The Notre Dame Theatre Chronology provides details from 1845 of faculty-directed, student-driven, co-curricular theatre productions at Notre Dame beginning with the Thespians and St. Cecilia Philomatheans and continuing to the contemporary Department of Film, Television, and Theatre. Begun by student Martin Sprunck in 1994 and continued under Washington Hall building manager Tom Barkes until 2004, the Theatre Chronology was co-edited by Mark C. Pilkinton (Film, Television, and Theatre) and Elizabeth Hogan (Archives) and maintained by Kevin Cawley (Archives) from 2004 to 2016.  It is now edited and maintained by Stacey Stewart (Film, Television, and Theatre). Also see Mark C. Pilkinton's Washington Hall at Notre Dame: Crossroads of the University, 1864-2004 (University of Notre Dame Press, 2011). FTT is indebted to Dr. Pilkinton for his contributions to the timeline below.

Since 1990, the Notre Dame Student Film Festival has screened films made by Notre Dame undergraduates during the past year as class projects. The ND Student Film Festival Archive currently provides details about these featured films from 1996 to the present. The Archive is edited and maintained by Tre Goodhue and festival founder Ted Mandell.


  • Music Production Sound Design Lab


    FTT outfits a new high-tech music production and sound design lab.

  • Stupid Humans 600


    FTT produces the first student-written musical workshopped as part of Matt Hawkins' new course, the Musical Theatre Lab. Stupid Humans, with book, music, and lyrics by Jorge "Jay" Rivera-Herrans '20, sold out all ten performances in the Philbin Studio Theatre and went on for subsequent workshops with Apples and Oranges Studios and Chicago's Tony Award-winning Goodman Theatre.

  • 2018-2019

    FTT establishes the interdisciplinary Minor in Musical Theatre in partnership with the Department of Music.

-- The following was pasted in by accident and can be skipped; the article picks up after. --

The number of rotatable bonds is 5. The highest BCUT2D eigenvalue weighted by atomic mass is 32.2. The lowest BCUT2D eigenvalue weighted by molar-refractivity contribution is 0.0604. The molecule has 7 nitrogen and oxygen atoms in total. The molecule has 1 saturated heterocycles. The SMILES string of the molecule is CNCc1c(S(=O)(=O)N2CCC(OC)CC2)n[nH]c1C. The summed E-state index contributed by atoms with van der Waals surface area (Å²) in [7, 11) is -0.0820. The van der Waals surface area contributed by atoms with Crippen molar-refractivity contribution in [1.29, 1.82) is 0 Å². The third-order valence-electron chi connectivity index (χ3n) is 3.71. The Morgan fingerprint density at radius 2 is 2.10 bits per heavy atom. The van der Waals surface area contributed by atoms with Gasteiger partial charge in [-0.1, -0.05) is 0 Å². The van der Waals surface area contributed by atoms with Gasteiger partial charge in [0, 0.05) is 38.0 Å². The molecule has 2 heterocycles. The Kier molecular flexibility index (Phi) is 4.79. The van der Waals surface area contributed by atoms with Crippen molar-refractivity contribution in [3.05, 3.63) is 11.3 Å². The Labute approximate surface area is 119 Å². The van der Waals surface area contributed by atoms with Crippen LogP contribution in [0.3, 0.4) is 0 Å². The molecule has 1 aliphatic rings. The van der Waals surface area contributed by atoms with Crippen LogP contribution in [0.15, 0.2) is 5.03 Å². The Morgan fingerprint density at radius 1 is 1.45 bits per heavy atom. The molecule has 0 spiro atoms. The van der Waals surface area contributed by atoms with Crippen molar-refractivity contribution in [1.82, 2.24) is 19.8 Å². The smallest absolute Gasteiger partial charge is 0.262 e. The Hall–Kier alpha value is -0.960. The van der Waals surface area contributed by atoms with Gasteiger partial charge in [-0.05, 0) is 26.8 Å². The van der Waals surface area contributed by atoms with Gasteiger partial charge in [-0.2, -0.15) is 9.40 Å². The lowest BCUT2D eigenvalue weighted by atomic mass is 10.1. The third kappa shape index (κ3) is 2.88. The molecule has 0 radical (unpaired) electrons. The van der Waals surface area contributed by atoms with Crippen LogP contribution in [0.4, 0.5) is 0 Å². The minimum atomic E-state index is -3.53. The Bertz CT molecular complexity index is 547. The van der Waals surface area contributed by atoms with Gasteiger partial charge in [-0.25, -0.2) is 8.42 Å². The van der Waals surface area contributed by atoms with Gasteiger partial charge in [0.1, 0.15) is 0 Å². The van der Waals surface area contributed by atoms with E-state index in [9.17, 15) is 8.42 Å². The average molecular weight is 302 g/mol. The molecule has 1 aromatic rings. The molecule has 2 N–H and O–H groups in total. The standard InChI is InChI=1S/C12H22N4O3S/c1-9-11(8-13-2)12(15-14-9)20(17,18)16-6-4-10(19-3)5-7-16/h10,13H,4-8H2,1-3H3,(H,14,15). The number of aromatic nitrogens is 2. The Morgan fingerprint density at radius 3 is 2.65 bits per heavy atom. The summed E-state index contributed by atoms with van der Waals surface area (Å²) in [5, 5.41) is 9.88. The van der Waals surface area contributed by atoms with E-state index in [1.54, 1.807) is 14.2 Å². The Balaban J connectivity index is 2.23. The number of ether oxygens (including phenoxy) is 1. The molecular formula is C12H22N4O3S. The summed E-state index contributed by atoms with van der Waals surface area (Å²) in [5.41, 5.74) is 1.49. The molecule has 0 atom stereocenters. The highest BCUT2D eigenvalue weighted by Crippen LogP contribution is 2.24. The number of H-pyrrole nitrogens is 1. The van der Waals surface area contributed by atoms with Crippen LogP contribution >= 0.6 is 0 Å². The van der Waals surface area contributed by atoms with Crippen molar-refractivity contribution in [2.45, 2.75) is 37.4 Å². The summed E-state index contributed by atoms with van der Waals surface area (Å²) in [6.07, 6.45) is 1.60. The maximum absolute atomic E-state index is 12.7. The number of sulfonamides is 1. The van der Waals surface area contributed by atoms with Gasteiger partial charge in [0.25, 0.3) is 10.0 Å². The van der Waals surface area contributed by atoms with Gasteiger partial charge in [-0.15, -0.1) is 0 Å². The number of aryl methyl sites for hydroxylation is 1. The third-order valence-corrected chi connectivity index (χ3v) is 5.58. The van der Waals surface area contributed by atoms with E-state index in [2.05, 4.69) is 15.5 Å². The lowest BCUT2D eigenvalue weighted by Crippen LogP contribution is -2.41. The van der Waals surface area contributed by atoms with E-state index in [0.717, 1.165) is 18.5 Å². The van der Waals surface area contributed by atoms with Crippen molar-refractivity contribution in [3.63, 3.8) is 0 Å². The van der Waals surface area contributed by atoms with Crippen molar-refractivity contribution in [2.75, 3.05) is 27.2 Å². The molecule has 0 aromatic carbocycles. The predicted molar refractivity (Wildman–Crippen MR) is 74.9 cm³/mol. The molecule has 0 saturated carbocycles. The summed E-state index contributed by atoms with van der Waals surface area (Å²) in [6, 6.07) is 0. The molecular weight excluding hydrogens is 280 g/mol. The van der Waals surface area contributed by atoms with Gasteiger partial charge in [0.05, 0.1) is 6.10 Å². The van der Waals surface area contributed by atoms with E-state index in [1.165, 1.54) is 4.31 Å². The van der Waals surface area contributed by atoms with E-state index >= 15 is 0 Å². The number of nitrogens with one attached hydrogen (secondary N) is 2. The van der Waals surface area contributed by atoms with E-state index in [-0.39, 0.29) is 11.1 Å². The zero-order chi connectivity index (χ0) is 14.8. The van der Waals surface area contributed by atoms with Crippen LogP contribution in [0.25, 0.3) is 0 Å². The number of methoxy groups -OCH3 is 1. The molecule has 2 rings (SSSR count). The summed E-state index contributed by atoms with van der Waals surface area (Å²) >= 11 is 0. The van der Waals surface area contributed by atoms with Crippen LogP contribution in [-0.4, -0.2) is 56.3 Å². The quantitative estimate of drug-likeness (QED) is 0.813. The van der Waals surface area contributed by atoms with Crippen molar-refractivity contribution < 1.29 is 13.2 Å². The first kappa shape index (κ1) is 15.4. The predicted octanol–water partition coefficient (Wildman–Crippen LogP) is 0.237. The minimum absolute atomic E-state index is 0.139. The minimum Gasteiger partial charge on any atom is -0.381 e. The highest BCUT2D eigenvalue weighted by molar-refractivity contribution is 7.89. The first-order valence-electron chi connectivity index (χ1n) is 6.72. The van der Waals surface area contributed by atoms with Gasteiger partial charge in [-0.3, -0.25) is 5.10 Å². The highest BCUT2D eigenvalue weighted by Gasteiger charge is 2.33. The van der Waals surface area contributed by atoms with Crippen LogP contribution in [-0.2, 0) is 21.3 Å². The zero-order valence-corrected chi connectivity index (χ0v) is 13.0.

• 2012-2013

    FTT presents the first production of ND Theatre NOW, a soon-to-be annual slot in the mainstage theatre season devoted to student-driven work. The initial offering featured two student-written one-act plays, She by Renée Roden '14 and The Sinopean by Daniel García de Paredes '13. 

  • DeBartolo Performing Arts Center


    The Department moves into the brand new DeBartolo Performing Arts Center.

  • 1997-1998

    The New Playwrights Workshop is founded by Professor Mark C. Pilkinton.

  • 1998-1999

    The Department of Film, Television, and Theatre is created to reflect more accurately the academic and creative interests of the Department.

  • Student Film Festival First Poster


    The first Notre Dame Student Film Festival takes place, founded by faculty member Ted Mandell.

  • 1989-1990

    The cooperative theatre program with Saint Mary's College ends.

  • 1980-1981

    Communication & Theatre Department is created with the continuing cooperative arrangement with Saint Mary's College.

  • 1968-1969

    Speech & Drama Department is created from split with Communication Arts (which later becomes American Studies).

  • 1967-1968

    Communication Arts Department creates a separate and cooperative Notre Dame/Saint Mary's College theatre program.

  • 1957-1958

    Communication Arts Department (Journalism, Speech, Radio/Television, and Theatre) is created.

  • 1925-1926

    Professor Frank Kelly teaches Play Production class.

  • 1924-1925

    Speech & Drama Department is created with general university departmentalization.

  • 1920-1921

    Public Speaking area is described.

  • 1871-1899

    Elocution and Oratory academic area is described.

  • 1867-1868

    For the spring semester, Professor A.A. Griffith arrived to teach elocution.

  • 1858

    Theatre societies such as the Thespians and St. Cecilia Philomatheans are created.

  • 1855-1856

    The Rev. R. A. Shortis is Professor of Elocution and Belles Lettres.

  • Fr Sorin Arriving At Notre Dame Drawing

    December 26, 1842

    The University of Notre Dame began late on the bitterly cold afternoon of November 26, 1842, when a 28-year-old French priest, Rev. Edward Sorin, C.S.C., and seven companions, all of them members of the recently established Congregation of Holy Cross, took possession of 524 snow-covered acres that the Bishop of Vincennes had given them in the Indiana mission fields.